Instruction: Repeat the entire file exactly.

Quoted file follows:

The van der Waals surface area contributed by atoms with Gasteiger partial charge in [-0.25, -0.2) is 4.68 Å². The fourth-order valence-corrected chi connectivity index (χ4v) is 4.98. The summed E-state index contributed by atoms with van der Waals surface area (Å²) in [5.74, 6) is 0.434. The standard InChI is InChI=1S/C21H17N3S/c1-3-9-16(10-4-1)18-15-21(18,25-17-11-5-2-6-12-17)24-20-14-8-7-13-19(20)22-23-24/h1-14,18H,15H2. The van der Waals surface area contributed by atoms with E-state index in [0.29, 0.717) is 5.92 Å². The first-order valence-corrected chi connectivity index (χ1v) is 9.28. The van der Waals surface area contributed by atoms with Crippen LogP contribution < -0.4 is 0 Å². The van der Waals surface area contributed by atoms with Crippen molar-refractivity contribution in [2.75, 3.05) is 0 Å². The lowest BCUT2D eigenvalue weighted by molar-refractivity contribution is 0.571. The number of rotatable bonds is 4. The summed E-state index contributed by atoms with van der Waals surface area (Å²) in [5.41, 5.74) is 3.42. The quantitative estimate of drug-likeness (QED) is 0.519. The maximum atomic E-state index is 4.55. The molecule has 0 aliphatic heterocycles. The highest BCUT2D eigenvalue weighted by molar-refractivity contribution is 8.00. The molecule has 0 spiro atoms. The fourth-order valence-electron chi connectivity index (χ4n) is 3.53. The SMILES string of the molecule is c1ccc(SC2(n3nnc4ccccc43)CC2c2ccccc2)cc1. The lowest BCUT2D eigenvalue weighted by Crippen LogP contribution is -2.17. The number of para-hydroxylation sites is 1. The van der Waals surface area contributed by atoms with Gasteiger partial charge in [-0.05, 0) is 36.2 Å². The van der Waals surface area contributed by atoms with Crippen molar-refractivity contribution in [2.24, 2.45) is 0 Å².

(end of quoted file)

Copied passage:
The van der Waals surface area contributed by atoms with Gasteiger partial charge in [-0.25, -0.2) is 4.68 Å². The fourth-order valence-corrected chi connectivity index (χ4v) is 4.98. The summed E-state index contributed by atoms with van der Waals surface area (Å²) in [5.74, 6) is 0.434. The standard InChI is InChI=1S/C21H17N3S/c1-3-9-16(10-4-1)18-15-21(18,25-17-11-5-2-6-12-17)24-20-14-8-7-13-19(20)22-23-24/h1-14,18H,15H2. The van der Waals surface area contributed by atoms with E-state index in [0.29, 0.717) is 5.92 Å². The first-order valence-corrected chi connectivity index (χ1v) is 9.28. The van der Waals surface area contributed by atoms with Crippen LogP contribution < -0.4 is 0 Å². The van der Waals surface area contributed by atoms with Crippen molar-refractivity contribution in [2.75, 3.05) is 0 Å². The lowest BCUT2D eigenvalue weighted by molar-refractivity contribution is 0.571. The number of rotatable bonds is 4. The summed E-state index contributed by atoms with van der Waals surface area (Å²) in [5.41, 5.74) is 3.42. The quantitative estimate of drug-likeness (QED) is 0.519. The maximum atomic E-state index is 4.55. The molecule has 0 aliphatic heterocycles. The highest BCUT2D eigenvalue weighted by molar-refractivity contribution is 8.00. The molecule has 0 spiro atoms. The fourth-order valence-electron chi connectivity index (χ4n) is 3.53. The SMILES string of the molecule is c1ccc(SC2(n3nnc4ccccc43)CC2c2ccccc2)cc1. The lowest BCUT2D eigenvalue weighted by Crippen LogP contribution is -2.17. The number of para-hydroxylation sites is 1. The van der Waals surface area contributed by atoms with Gasteiger partial charge in [-0.05, 0) is 36.2 Å². The van der Waals surface area contributed by atoms with Crippen molar-refractivity contribution in [2.24, 2.45) is 0 Å².